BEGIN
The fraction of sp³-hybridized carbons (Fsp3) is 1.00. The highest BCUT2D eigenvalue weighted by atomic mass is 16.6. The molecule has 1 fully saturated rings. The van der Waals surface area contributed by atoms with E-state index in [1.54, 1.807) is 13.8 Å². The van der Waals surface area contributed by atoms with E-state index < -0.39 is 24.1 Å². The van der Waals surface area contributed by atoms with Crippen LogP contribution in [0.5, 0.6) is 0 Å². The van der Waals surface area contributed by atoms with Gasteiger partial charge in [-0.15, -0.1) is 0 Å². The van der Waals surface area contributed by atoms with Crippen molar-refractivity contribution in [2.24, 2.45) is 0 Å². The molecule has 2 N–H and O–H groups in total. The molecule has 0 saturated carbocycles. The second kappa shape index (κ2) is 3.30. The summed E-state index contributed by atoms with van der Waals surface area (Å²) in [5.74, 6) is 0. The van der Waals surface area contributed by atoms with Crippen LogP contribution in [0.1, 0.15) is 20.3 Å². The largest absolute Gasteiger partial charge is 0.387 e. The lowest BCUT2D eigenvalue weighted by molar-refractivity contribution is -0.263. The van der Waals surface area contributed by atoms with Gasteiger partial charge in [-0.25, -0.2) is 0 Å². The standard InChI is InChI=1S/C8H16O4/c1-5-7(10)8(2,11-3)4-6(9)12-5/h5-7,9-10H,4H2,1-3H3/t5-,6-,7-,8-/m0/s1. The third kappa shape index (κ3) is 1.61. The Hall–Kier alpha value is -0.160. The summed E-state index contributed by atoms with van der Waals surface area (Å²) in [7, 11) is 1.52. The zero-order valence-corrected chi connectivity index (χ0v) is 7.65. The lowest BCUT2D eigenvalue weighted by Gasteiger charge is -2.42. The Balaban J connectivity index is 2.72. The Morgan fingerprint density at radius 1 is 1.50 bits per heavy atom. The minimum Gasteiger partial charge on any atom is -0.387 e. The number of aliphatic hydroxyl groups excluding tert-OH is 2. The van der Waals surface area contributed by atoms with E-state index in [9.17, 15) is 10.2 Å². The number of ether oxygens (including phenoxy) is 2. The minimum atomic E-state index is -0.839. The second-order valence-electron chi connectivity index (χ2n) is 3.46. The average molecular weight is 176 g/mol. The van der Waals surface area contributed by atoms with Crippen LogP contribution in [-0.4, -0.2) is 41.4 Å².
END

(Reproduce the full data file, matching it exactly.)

The fraction of sp³-hybridized carbons (Fsp3) is 1.00. The highest BCUT2D eigenvalue weighted by atomic mass is 16.6. The molecule has 1 fully saturated rings. The van der Waals surface area contributed by atoms with E-state index in [1.54, 1.807) is 13.8 Å². The van der Waals surface area contributed by atoms with E-state index < -0.39 is 24.1 Å². The van der Waals surface area contributed by atoms with Crippen LogP contribution in [0.5, 0.6) is 0 Å². The van der Waals surface area contributed by atoms with Gasteiger partial charge in [-0.15, -0.1) is 0 Å². The van der Waals surface area contributed by atoms with Crippen molar-refractivity contribution in [2.24, 2.45) is 0 Å². The molecule has 2 N–H and O–H groups in total. The molecule has 0 saturated carbocycles. The second kappa shape index (κ2) is 3.30. The summed E-state index contributed by atoms with van der Waals surface area (Å²) in [5.74, 6) is 0. The van der Waals surface area contributed by atoms with Crippen LogP contribution in [0.1, 0.15) is 20.3 Å². The largest absolute Gasteiger partial charge is 0.387 e. The lowest BCUT2D eigenvalue weighted by molar-refractivity contribution is -0.263. The van der Waals surface area contributed by atoms with Gasteiger partial charge in [-0.25, -0.2) is 0 Å². The standard InChI is InChI=1S/C8H16O4/c1-5-7(10)8(2,11-3)4-6(9)12-5/h5-7,9-10H,4H2,1-3H3/t5-,6-,7-,8-/m0/s1. The third kappa shape index (κ3) is 1.61. The Hall–Kier alpha value is -0.160. The summed E-state index contributed by atoms with van der Waals surface area (Å²) in [7, 11) is 1.52. The zero-order valence-corrected chi connectivity index (χ0v) is 7.65. The lowest BCUT2D eigenvalue weighted by Gasteiger charge is -2.42. The Balaban J connectivity index is 2.72. The Morgan fingerprint density at radius 1 is 1.50 bits per heavy atom. The minimum Gasteiger partial charge on any atom is -0.387 e. The number of aliphatic hydroxyl groups excluding tert-OH is 2. The van der Waals surface area contributed by atoms with E-state index in [9.17, 15) is 10.2 Å². The number of ether oxygens (including phenoxy) is 2. The minimum atomic E-state index is -0.839. The second-order valence-electron chi connectivity index (χ2n) is 3.46. The average molecular weight is 176 g/mol. The van der Waals surface area contributed by atoms with Crippen LogP contribution in [-0.4, -0.2) is 41.4 Å².